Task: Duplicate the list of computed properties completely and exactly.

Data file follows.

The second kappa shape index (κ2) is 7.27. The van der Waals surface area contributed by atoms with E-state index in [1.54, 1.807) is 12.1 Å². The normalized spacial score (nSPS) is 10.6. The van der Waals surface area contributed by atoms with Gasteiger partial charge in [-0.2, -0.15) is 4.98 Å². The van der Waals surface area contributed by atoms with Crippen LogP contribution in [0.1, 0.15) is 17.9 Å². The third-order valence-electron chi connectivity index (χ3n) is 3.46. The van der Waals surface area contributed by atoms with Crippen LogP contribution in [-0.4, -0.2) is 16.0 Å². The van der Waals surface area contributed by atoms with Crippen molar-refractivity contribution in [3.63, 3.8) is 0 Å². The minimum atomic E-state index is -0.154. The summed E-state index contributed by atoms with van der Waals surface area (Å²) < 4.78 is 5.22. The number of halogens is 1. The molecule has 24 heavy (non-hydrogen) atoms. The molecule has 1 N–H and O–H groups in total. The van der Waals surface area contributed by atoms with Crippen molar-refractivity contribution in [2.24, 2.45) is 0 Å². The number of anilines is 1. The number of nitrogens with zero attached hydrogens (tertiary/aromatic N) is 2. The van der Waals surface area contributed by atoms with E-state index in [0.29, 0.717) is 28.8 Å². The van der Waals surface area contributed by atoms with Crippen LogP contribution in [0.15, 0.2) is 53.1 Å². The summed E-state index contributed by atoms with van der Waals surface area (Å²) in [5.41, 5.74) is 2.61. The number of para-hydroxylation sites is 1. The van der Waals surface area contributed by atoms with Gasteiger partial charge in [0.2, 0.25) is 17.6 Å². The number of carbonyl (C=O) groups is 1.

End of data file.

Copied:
The second kappa shape index (κ2) is 7.27. The van der Waals surface area contributed by atoms with E-state index in [1.54, 1.807) is 12.1 Å². The normalized spacial score (nSPS) is 10.6. The van der Waals surface area contributed by atoms with Gasteiger partial charge in [-0.2, -0.15) is 4.98 Å². The van der Waals surface area contributed by atoms with Crippen LogP contribution in [0.1, 0.15) is 17.9 Å². The third-order valence-electron chi connectivity index (χ3n) is 3.46. The van der Waals surface area contributed by atoms with Crippen LogP contribution in [-0.4, -0.2) is 16.0 Å². The van der Waals surface area contributed by atoms with Crippen molar-refractivity contribution in [3.63, 3.8) is 0 Å². The minimum atomic E-state index is -0.154. The summed E-state index contributed by atoms with van der Waals surface area (Å²) < 4.78 is 5.22. The number of halogens is 1. The molecule has 24 heavy (non-hydrogen) atoms. The molecule has 1 N–H and O–H groups in total. The van der Waals surface area contributed by atoms with Crippen molar-refractivity contribution in [2.24, 2.45) is 0 Å². The number of anilines is 1. The number of nitrogens with zero attached hydrogens (tertiary/aromatic N) is 2. The van der Waals surface area contributed by atoms with E-state index in [0.29, 0.717) is 28.8 Å². The van der Waals surface area contributed by atoms with Crippen LogP contribution in [0.15, 0.2) is 53.1 Å². The summed E-state index contributed by atoms with van der Waals surface area (Å²) in [5.41, 5.74) is 2.61. The number of para-hydroxylation sites is 1. The van der Waals surface area contributed by atoms with Gasteiger partial charge in [0.2, 0.25) is 17.6 Å². The number of carbonyl (C=O) groups is 1.